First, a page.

Metabolic syndrome increases carotid artery stiffness: The Northern Manhattan Study

David Della-Morte, Hannah Gardener, Federica Denaro, Bernadette Boden-Albala, Mitchell S V Elkind, Myunghee C. Paik, Ralph L. Sacco, Tatjana Rundek

Research output: Contribution to journalArticlepeer-review


Background: Arterial stiffness, an intermediate pre-clinical marker of atherosclerosis, has been associated with an increased risk of stroke and cardiovascular disease. The metabolic syndrome and its components are established cardiovascular disease risk factors and may also increase arterial stiffness; however, data regarding this are limited. Aim: The goal of this study was to determine the association between the metabolic syndrome and carotid artery stiffness in an elderly multi-ethnic cohort. Methods: Carotid artery stiffness was assessed by carotid ultrasound as part of the Northern Manhattan Study, a prospective population-based cohort of stroke-free individuals. Carotid artery stiffness was calculated as [ln(systolic BP/diastolic BP)/strain], where strain was [(systolic diameter-diastolic diameter)/diastolic diameter]. Metabolic syndrome was defined by the National Cholesterol Education Program: Adult Treatment Panel III criteria. LogSTIFF was analysed as the dependent variable in linear regression models, adjusting for demographics, education, current smoking, presence of carotid plaque and intima-media thickness. Results: Carotid artery stiffness was analysed in 1133 Northern Manhattan Study subjects (mean age 65 ± 9 years; 61% women; 58% Hispanic, 22% Black and 20% Caucasian). The prevalence of the metabolic syndrome was 49%. The mean LogSTIFF was 2·01 ± 0·61 among those with the metabolic syndrome and 1·90 ± 0·59 among those without the metabolic syndrome (P=0·003). The metabolic syndrome was significantly associated with increased logSTIFF in the final adjusted model (parameter estimate β=0·100, P=0·01). Among individual metabolic syndrome components, waist circumference and elevated blood pressure were most significantly associated with a mean increase in logSTIFF (P<0·01). Conclusion: The metabolic syndrome is significantly associated with increased carotid artery stiffness in a multiethnic population. Increased carotid artery stiffness may, in part, explain a high risk of stroke among individuals with the metabolic syndrome.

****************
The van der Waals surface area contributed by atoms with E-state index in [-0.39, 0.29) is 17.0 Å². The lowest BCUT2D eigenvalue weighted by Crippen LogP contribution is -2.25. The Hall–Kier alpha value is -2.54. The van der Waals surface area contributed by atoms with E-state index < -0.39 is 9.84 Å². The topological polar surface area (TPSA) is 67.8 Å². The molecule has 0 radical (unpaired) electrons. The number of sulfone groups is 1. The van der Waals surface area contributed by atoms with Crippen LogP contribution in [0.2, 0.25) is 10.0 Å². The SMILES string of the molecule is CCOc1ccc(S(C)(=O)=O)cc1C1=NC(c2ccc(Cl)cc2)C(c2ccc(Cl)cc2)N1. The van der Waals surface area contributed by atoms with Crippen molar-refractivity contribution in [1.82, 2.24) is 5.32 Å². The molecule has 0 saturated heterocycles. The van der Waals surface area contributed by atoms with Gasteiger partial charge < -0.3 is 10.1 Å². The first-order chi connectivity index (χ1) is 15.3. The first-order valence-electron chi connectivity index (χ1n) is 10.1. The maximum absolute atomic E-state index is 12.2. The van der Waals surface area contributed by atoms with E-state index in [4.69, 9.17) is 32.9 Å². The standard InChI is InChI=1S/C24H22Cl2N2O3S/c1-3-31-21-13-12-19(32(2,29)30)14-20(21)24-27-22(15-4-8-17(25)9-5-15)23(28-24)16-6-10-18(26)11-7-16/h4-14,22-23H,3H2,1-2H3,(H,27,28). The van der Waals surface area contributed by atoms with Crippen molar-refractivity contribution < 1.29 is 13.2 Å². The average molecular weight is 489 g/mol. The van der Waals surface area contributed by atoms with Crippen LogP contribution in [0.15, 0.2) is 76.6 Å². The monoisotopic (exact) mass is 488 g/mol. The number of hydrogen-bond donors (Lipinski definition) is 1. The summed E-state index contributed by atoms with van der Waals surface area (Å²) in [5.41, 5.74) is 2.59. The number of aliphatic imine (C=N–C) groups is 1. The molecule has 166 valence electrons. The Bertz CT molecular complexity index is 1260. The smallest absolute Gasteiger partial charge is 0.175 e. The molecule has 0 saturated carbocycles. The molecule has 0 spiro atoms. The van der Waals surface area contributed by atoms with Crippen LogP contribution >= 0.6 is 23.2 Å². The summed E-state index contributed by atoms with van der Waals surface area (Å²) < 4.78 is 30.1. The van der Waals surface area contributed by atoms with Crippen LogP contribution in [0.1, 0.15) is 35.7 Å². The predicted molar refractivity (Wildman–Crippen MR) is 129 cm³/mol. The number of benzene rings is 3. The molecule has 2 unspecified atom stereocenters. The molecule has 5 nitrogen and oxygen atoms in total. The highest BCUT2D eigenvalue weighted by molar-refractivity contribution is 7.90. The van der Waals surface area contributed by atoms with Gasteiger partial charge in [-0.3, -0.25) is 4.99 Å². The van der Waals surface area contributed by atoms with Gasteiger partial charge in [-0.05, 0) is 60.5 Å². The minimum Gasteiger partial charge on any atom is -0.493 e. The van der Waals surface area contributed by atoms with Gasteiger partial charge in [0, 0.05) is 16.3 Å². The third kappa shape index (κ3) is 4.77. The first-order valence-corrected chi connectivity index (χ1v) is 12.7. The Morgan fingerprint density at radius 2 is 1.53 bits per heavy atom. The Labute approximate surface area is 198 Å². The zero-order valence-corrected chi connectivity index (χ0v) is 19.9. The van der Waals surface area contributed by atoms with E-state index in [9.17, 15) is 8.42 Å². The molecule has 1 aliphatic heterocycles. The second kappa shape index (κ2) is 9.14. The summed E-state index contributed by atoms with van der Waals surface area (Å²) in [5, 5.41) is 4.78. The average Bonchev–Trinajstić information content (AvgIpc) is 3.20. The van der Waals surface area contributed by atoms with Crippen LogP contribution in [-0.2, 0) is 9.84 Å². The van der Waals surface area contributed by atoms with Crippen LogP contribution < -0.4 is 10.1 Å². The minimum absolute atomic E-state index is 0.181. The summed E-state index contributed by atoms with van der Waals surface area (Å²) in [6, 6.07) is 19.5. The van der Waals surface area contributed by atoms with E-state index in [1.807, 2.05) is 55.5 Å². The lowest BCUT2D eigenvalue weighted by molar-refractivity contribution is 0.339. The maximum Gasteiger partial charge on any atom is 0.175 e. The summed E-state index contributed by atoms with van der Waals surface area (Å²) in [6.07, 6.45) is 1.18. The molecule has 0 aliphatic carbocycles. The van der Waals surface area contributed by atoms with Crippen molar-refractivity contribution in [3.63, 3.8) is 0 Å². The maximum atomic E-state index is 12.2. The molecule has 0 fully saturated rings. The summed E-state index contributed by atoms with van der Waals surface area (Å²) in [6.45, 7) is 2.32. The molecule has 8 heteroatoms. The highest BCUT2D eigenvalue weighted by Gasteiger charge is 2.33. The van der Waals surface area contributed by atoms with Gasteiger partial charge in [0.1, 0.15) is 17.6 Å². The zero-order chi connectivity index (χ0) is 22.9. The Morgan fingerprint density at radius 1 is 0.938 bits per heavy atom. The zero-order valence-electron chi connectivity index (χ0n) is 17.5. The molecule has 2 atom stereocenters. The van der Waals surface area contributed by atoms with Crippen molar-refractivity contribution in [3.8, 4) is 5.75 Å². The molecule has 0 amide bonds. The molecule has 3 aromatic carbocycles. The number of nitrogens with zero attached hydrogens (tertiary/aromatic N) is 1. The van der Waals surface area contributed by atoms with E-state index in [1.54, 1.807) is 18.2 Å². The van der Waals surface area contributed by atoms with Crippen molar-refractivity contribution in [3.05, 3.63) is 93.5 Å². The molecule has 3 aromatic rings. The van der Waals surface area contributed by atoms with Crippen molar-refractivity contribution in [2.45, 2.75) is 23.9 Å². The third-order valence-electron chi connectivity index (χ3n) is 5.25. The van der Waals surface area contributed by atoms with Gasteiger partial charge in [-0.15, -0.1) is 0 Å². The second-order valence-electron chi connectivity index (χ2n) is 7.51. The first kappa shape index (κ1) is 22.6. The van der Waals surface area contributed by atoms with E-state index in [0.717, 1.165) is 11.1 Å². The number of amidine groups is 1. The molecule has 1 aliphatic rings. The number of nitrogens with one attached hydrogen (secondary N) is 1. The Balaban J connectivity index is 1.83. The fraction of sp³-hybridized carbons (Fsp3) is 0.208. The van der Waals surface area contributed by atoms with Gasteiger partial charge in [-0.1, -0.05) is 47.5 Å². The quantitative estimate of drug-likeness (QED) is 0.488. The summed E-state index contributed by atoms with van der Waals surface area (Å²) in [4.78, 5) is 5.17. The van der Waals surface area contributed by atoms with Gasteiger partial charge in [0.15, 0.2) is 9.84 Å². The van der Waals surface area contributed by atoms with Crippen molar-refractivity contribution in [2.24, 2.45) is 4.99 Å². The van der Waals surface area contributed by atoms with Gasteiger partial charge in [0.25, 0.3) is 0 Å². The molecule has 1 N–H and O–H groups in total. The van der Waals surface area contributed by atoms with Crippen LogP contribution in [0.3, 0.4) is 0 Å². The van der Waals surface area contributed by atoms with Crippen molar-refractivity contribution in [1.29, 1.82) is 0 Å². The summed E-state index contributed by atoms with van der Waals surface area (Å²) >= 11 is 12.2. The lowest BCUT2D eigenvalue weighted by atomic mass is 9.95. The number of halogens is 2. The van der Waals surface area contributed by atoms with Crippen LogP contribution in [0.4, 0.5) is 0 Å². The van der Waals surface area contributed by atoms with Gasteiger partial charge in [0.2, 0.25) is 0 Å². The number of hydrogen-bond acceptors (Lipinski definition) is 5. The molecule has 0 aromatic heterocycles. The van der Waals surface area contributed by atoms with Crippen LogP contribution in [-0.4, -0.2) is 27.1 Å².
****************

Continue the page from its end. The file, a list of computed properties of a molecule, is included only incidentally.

Original languageEnglish (US)
Pages (from-to)138-144
Number of pages7
JournalInternational Journal of Stroke
Issue number3
StatePublished - Jun 2010


  • Arterial stiffness
  • Atherosclerosis
  • Elderly
  • Metabolic syndrome
  • Race-ethnicity

ASJC Scopus subject areas

  • Neurology


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